PubPeer leads the way again: The authors of a paper about Parkinson’s disease in the Proceedings of the National Academy of Sciences (PNAS) have retracted it, several months after a commenter highlighted the exact issue that led to the article’s demise.
The paper, originally published in September 2013, was called into question by a commenter on PubPeer in July 2014, who identified two of the paper’s figures as duplications:
The WB for H3 in Figure 4B is very similar to the WB in Fig. S3, but horizontally rotated. Please note that the blots represent different experimental conditions.
Here’s an annotated figure the commenter provided (post continues after the image):
And here’s the notice for “PINK1 regulates histone H3 trimethylation and gene expression by interaction with the polycomb protein EED/WAIT1:”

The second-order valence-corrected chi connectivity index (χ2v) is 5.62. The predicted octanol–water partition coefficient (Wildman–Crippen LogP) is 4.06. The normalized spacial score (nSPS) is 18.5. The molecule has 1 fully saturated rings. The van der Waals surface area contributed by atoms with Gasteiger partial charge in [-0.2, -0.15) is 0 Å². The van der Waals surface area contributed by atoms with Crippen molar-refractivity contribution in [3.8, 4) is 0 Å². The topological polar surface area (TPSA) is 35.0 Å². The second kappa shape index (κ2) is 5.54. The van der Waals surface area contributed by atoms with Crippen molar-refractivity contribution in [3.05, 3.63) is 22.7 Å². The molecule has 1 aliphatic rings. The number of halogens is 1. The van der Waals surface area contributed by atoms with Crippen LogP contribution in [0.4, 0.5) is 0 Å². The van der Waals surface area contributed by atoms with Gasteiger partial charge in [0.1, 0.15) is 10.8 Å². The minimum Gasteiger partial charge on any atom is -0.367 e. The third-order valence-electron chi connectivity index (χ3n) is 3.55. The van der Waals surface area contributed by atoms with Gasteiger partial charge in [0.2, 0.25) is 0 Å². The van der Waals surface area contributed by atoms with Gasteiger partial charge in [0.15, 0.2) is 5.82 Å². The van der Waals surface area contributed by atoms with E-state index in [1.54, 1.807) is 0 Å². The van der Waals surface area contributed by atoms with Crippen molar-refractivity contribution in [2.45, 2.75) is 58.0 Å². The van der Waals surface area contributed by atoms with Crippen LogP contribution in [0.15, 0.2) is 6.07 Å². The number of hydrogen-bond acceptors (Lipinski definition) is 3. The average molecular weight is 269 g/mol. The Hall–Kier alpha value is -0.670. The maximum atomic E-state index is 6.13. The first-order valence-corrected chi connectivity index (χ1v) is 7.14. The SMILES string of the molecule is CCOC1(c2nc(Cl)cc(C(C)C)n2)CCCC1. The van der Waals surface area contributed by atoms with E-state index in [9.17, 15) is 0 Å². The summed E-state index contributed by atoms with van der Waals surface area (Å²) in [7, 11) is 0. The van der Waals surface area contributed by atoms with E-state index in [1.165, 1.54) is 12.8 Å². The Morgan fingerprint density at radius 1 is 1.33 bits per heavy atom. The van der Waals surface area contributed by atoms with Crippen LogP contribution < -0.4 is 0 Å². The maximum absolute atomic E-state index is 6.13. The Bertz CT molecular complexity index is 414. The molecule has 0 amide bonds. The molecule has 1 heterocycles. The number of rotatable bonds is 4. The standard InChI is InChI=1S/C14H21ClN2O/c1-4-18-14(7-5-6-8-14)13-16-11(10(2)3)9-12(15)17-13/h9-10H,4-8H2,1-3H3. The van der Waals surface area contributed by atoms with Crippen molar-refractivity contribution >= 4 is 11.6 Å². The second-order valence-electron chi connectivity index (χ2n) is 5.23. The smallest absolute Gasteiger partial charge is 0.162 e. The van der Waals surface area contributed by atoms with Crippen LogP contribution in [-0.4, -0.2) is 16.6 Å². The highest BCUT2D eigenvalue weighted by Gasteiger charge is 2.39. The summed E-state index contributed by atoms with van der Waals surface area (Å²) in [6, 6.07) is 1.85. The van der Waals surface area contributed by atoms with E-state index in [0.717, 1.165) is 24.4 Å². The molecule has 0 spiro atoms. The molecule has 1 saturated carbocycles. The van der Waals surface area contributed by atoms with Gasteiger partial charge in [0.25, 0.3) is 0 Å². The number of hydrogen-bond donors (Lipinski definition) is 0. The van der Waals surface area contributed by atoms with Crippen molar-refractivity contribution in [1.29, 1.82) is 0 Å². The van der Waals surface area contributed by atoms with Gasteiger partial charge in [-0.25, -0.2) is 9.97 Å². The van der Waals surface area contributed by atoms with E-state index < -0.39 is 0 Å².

The authors wish to note the following: “We encountered a major problem in addressing the issue of duplication of panels in Fig. 4 and Figs. S2 and S3. We have been unable to find the original films from those experiments and new quantification for Fig. 4B renders different results from the published information. Without the original films we cannot rely on the certainty of the results shown in the paper and therefore we cannot maintain the conclusions. Accordingly, we request a retraction of the paper. We truly apologize to our colleagues for any detriment in their work caused by the conclusions from our paper.”
We got in touch with Alan Fersht, who edited the paper for PNAS and gave us a quick timeline:
The paper has been cited once, according to Thomson Scientific’s Web of Knowledge. We’ve reached out to the authors and will update with any new information.